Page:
Researchers at the Medical University of South Carolina (MUSC) report in JAMA Pediatrics an association between a school-based telehealth program and reduced emergency department visits for children with asthma living in a rural and underserved region of South Carolina.
This study shows the potential impact that school-based telehealth programs can have on children with chronic illnesses, especially those living in communities lacking access to health care.
The MUSC team, led by pediatrician Kathryn King Cristaldi, M.D., analyzed Medicaid claims for children ages 3-17 in Williamsburg County with access to a school-based telehealth program. They then compared them to those for children in four surrounding counties without school-based telehealth. Cristaldi co-directs the Telehealth Center of Excellence at MUSC, one of only two such centers in the nation.
The study found that children with access to school-based telehealth were 21% less likely to visit the ED for their asthma than those without such access. However, the three-year study found no association between school-based telehealth and all-cause ED visits.
“Asthma is one of the most common and costly diseases in childhood,” said Cristaldi. “We showed that the program was associated with decreased likelihood of ED visits. We think that this was achieved by engaging the school nurse to ensure that children are getting their controller medications daily and increasing overall awareness of managing childhood asthma.”
Williamsburg County is a rural and medically underserved area of South Carolina situated along the I-95 “corridor of shame,” so dubbed for its high rates of poverty. MUSC developed this program to address disparities in access to care, linking children to pediatric experts via telemedicine.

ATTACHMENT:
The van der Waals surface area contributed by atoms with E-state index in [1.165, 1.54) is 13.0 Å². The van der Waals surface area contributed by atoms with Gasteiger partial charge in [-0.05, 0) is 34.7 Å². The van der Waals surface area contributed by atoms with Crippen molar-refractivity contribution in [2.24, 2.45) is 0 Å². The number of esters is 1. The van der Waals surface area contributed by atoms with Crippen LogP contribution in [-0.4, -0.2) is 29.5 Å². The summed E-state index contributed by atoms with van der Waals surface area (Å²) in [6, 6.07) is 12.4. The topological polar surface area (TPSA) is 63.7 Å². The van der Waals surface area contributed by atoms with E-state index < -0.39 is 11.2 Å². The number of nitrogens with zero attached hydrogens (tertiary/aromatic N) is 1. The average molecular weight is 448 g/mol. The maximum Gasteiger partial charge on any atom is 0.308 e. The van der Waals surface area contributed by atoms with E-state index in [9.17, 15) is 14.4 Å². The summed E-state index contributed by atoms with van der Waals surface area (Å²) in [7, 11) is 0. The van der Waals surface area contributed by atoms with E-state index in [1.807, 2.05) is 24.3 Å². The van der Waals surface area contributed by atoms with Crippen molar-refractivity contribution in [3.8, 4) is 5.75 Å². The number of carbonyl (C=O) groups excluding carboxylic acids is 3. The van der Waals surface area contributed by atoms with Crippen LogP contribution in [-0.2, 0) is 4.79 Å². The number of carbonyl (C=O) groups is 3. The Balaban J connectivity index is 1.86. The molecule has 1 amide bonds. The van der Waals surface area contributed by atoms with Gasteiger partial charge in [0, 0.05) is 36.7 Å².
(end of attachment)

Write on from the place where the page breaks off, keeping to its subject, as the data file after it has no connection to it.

But it was the school nurses who helped to ensure the program’s success by actively engaging the community.
“The program connects school nurses, who are really the frontline pediatric public health professionals, to providers via a telehealth cart that provides two-way audio-video communications with electronic peripherals that are HIPPA compliant,” said Cristaldi. HIPAA refers to the Health Insurance Portability and Accountability Act, which provides data privacy and security provisions that safeguard medical information.
School nurses, Cristaldi said, go out of their way to help students on a daily basis. So it was no surprise that they would be the ones to use the telehealth cart to connect sick children with expert providers at remote locations, helping to examine the children with special electronic stethoscopes and other peripherals. This special equipment enabled providers at remote locations to assess the children’s conditions, just as if they were in the room. It was also the school nurses who helped to obtain feedback from parents, kept them informed and made sure they had the resources they needed. Without these dedicated school nurses, this program would not have been possible.
“Our findings in JAMA Pediatrics show progress. This puts residents along the I-95 corridor in a positive light, showing that they really partnered with us and over the years did something really good,” said James T. McElligott, M.D., executive medical director for the Center for Telehealth at MUSC, who pioneered the school-based telehealth program in Williamsburg County.
“This is just the beginning,” he added. “I think this study offers really strong empiric evidence that they can improve their community, and we want to make sure that is heard.”
Next, Cristaldi and her team will analyze the program’s ability to help to implement asthma best practices as well as continue to explore the cost-effectiveness of school-based telehealth.